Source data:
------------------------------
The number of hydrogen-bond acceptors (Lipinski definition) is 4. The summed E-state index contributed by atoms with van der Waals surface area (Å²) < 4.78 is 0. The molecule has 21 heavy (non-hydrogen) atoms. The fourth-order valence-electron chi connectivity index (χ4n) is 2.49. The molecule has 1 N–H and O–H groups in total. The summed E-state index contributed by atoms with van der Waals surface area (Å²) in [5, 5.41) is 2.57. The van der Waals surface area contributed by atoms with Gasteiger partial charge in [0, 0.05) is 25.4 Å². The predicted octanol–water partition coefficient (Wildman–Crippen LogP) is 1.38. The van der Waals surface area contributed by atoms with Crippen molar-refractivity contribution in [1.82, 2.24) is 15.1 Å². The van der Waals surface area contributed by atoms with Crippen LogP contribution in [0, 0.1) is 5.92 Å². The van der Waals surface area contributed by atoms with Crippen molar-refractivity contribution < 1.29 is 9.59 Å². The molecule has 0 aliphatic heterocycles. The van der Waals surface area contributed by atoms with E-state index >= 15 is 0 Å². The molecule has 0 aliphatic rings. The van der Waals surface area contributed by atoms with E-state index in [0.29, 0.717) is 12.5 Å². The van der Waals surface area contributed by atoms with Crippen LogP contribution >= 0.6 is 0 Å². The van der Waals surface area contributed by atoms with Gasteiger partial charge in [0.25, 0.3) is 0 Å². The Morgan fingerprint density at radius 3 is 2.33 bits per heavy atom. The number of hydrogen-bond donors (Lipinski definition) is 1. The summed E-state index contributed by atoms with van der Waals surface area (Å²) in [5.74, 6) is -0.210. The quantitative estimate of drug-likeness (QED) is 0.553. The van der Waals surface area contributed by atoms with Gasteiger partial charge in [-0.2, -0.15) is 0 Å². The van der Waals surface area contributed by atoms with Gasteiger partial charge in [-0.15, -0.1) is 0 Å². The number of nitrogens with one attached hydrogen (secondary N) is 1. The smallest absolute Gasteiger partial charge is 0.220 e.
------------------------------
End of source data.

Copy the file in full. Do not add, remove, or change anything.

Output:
The number of hydrogen-bond acceptors (Lipinski definition) is 4. The summed E-state index contributed by atoms with van der Waals surface area (Å²) < 4.78 is 0. The molecule has 21 heavy (non-hydrogen) atoms. The fourth-order valence-electron chi connectivity index (χ4n) is 2.49. The molecule has 1 N–H and O–H groups in total. The summed E-state index contributed by atoms with van der Waals surface area (Å²) in [5, 5.41) is 2.57. The van der Waals surface area contributed by atoms with Gasteiger partial charge in [0, 0.05) is 25.4 Å². The predicted octanol–water partition coefficient (Wildman–Crippen LogP) is 1.38. The van der Waals surface area contributed by atoms with Crippen molar-refractivity contribution in [1.82, 2.24) is 15.1 Å². The van der Waals surface area contributed by atoms with Crippen LogP contribution in [0, 0.1) is 5.92 Å². The van der Waals surface area contributed by atoms with Crippen molar-refractivity contribution < 1.29 is 9.59 Å². The molecule has 0 aliphatic heterocycles. The van der Waals surface area contributed by atoms with E-state index >= 15 is 0 Å². The molecule has 0 aliphatic rings. The van der Waals surface area contributed by atoms with E-state index in [0.29, 0.717) is 12.5 Å². The van der Waals surface area contributed by atoms with Crippen LogP contribution >= 0.6 is 0 Å². The van der Waals surface area contributed by atoms with Gasteiger partial charge in [0.25, 0.3) is 0 Å². The Morgan fingerprint density at radius 3 is 2.33 bits per heavy atom. The number of hydrogen-bond donors (Lipinski definition) is 1. The summed E-state index contributed by atoms with van der Waals surface area (Å²) in [5.74, 6) is -0.210. The quantitative estimate of drug-likeness (QED) is 0.553. The van der Waals surface area contributed by atoms with Gasteiger partial charge in [-0.2, -0.15) is 0 Å². The van der Waals surface area contributed by atoms with Gasteiger partial charge in [-0.15, -0.1) is 0 Å². The number of nitrogens with one attached hydrogen (secondary N) is 1. The smallest absolute Gasteiger partial charge is 0.220 e.